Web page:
Social distancing can be difficult for everybody to navigate. How close is too close? I know I've already had to back up from aisles at the grocery store for going the wrong way. Can you imagine what it might be like for someone with sight loss who might usually be helped by a guide dog?
What used to be an easy trip to the pharmacy or supermarket has now become a challenge brought on by the massive rise in demand in our delivery supply chains and the anxiety of public exposure to the virus for those with underlying health conditions.
Guide dogs are not trained for social distancing. As a result, we should practice patience if we encounter someone with a guide dog who is out during the pandemic. It is likely that they have no other alternative than to venture out into the world with their dog to get the essentials.
Guide dogs are very intelligent. These four legged friends have been trained extensively. As well as learning how to lead a person safely around obstacles, guide dogs are also trained in what is known as "intelligent disobedience". Should they be given an unsafe cue from their handler, they are taught to disobey it (for example: refusing to step out into the street when there is oncoming traffic).
This could lead to all kinds of problems during social distancing as they don't understand the new danger of brushing up to someone or not to jump into a line with social distancing happening. Guide dogs take their cues and direction from their human partners and most of them, like us, will not be familiar with what it looks like to shop with social distancing.
“Physical distancing is practically impossible when you cannot see, so we’re asking Canadians to please stay two metres away if you are approaching a guide dog team,” says Diane Bergeron , president of CNIB Guide Dogs and handler to Carla, a two-year-old golden retriever. “Carla has been trained to keep me safe, to get me from A to B, but she does not understand physical distancing.” I am going to make the leap and say that this could be applied to all people and not just Canadians.
“Many people don't know how to react to a guide dog,” says Bergeron. “Practising proper guide dog etiquette is important year-round, but especially during this pandemic.”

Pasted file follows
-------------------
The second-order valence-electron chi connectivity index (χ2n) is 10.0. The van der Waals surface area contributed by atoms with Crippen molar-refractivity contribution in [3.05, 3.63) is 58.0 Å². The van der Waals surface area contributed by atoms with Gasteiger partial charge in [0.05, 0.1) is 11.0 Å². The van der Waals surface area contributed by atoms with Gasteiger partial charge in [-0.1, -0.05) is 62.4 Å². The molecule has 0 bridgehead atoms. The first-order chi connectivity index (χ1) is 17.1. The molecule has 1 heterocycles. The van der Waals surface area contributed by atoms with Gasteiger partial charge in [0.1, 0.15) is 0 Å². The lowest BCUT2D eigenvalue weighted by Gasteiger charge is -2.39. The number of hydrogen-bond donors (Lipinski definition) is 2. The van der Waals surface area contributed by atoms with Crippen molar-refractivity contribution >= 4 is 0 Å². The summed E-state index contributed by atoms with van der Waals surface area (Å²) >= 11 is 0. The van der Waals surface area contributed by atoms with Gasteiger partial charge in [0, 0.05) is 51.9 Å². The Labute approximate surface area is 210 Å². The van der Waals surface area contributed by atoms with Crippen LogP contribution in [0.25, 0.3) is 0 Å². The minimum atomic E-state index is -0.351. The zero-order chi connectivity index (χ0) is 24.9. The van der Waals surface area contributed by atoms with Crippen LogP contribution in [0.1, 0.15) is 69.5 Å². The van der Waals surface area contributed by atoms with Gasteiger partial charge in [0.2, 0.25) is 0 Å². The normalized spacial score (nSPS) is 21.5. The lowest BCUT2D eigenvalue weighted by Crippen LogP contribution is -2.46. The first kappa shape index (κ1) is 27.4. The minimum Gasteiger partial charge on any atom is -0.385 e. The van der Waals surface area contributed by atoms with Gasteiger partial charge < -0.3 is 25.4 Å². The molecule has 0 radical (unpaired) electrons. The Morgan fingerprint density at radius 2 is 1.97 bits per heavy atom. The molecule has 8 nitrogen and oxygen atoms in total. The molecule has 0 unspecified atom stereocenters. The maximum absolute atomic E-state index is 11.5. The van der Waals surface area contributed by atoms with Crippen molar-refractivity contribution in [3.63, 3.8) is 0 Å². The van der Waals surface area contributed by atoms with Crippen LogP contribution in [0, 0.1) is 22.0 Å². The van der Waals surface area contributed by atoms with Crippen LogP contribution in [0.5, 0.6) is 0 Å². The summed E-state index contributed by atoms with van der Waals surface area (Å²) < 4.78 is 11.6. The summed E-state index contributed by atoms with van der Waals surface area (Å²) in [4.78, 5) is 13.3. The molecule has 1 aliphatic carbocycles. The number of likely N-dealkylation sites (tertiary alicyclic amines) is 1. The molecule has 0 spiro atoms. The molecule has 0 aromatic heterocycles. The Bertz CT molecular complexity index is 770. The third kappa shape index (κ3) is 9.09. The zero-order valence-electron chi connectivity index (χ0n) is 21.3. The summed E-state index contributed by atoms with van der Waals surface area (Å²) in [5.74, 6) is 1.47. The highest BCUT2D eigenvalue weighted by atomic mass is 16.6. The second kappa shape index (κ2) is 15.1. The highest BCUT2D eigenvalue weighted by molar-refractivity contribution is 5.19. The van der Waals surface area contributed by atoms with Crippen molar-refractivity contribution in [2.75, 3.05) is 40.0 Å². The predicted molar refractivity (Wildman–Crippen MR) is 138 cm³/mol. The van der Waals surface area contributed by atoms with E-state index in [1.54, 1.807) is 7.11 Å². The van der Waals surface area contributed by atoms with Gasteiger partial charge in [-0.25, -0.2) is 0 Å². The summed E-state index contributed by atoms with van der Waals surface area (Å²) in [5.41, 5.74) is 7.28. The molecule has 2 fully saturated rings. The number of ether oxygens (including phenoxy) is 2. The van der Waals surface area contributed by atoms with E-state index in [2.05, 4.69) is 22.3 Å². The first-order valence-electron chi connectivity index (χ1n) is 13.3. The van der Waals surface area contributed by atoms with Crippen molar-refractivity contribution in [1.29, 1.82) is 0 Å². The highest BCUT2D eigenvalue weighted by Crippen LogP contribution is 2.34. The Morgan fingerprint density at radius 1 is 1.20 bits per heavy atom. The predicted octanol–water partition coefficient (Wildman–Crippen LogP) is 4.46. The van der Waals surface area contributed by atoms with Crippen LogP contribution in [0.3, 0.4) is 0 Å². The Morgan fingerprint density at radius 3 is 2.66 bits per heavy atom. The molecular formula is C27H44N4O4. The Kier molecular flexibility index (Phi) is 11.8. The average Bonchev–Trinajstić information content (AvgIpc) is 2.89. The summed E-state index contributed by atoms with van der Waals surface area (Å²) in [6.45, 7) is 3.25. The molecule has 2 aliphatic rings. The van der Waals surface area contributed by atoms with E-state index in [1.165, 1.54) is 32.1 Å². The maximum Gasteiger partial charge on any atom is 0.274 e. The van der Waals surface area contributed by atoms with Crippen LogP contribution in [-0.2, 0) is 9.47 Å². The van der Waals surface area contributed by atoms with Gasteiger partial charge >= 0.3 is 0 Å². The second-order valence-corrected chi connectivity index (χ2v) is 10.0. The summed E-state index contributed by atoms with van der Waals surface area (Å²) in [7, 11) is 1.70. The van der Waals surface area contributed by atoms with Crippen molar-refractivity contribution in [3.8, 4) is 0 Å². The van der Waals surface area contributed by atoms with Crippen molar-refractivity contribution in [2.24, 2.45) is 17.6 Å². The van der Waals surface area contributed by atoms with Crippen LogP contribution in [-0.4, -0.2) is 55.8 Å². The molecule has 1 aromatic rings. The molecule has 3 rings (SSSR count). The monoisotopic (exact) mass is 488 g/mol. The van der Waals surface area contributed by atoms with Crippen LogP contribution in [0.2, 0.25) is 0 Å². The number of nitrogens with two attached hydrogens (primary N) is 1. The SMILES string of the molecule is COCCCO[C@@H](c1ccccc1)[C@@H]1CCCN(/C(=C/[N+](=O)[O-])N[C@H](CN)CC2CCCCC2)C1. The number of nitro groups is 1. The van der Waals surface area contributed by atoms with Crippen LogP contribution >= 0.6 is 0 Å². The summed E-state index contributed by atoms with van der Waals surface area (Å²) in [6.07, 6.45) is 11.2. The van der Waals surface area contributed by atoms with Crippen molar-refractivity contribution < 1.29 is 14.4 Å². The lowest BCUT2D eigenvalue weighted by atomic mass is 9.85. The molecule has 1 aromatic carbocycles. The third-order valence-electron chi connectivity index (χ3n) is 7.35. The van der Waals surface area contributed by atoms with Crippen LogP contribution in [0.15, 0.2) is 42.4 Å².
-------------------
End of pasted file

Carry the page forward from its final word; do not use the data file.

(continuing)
Guide dog etiquette:
- Harness on means hands off. A guide dog in harness means “I’m working". Petting can take the dog’s focus off its partner and the potential for injury increases.
- Contain your excitement. Don't encourage excitable play with a guide dog. Staying calm is part of their job.
- Say "hello" another time. If you're walking your pet dog and you approach a guide dog, keep your pet dog away to avoid a distraction for the guide dog and possible harm to the partnership. Always keep your pet dog on a leash.
- Don't feed them. Offering food to the dog can result in disruptive behaviours like begging for food and scavenging off the ground.
“It’s always best to ignore a guide dog in harness,” says Bergeron. “When guide dogs are home, their harnesses come off – that is their time for belly rubs and play.”
The CNIB CNIB Foundation also shared another message that I had not considered. People who are blind or partially sighted – especially those living alone – may need to rely on a sighted guide (a person who guides someone with sight loss) for urgent needs, including traveling safely to the grocery store, the pharmacy, their doctor’s office, the bank, and back home.
“It is nearly impossible to effectively, accurately and safely guide someone who is blind from two metres away,” says Angela Bonfanti, the CNIB Foundation’s senior vice president.